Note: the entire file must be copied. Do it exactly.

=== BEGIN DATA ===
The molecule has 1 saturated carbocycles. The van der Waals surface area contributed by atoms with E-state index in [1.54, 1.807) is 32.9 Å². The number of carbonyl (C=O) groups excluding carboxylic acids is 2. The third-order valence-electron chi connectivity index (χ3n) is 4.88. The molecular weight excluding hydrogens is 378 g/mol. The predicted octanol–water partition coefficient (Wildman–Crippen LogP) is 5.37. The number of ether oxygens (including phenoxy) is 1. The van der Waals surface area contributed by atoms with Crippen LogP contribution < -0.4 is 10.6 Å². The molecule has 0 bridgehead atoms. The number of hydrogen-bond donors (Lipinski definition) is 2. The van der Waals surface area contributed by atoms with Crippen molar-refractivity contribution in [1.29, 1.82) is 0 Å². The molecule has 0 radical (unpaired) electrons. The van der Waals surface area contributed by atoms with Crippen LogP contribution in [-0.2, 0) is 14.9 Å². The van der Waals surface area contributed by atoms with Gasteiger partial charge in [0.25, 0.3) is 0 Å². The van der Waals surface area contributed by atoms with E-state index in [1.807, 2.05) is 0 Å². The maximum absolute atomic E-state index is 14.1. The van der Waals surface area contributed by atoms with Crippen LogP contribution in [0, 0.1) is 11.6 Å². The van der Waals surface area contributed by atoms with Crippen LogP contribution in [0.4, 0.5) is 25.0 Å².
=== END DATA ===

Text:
The molecule has 1 saturated carbocycles. The van der Waals surface area contributed by atoms with E-state index in [1.54, 1.807) is 32.9 Å². The number of carbonyl (C=O) groups excluding carboxylic acids is 2. The third-order valence-electron chi connectivity index (χ3n) is 4.88. The molecular weight excluding hydrogens is 378 g/mol. The predicted octanol–water partition coefficient (Wildman–Crippen LogP) is 5.37. The number of ether oxygens (including phenoxy) is 1. The van der Waals surface area contributed by atoms with Crippen LogP contribution < -0.4 is 10.6 Å². The molecule has 0 bridgehead atoms. The number of hydrogen-bond donors (Lipinski definition) is 2. The van der Waals surface area contributed by atoms with Crippen molar-refractivity contribution in [1.29, 1.82) is 0 Å². The molecule has 0 radical (unpaired) electrons. The van der Waals surface area contributed by atoms with Crippen LogP contribution in [-0.2, 0) is 14.9 Å². The van der Waals surface area contributed by atoms with Gasteiger partial charge in [0.25, 0.3) is 0 Å². The van der Waals surface area contributed by atoms with E-state index in [1.807, 2.05) is 0 Å². The maximum absolute atomic E-state index is 14.1. The van der Waals surface area contributed by atoms with Crippen LogP contribution in [0, 0.1) is 11.6 Å². The van der Waals surface area contributed by atoms with Crippen LogP contribution in [0.4, 0.5) is 25.0 Å².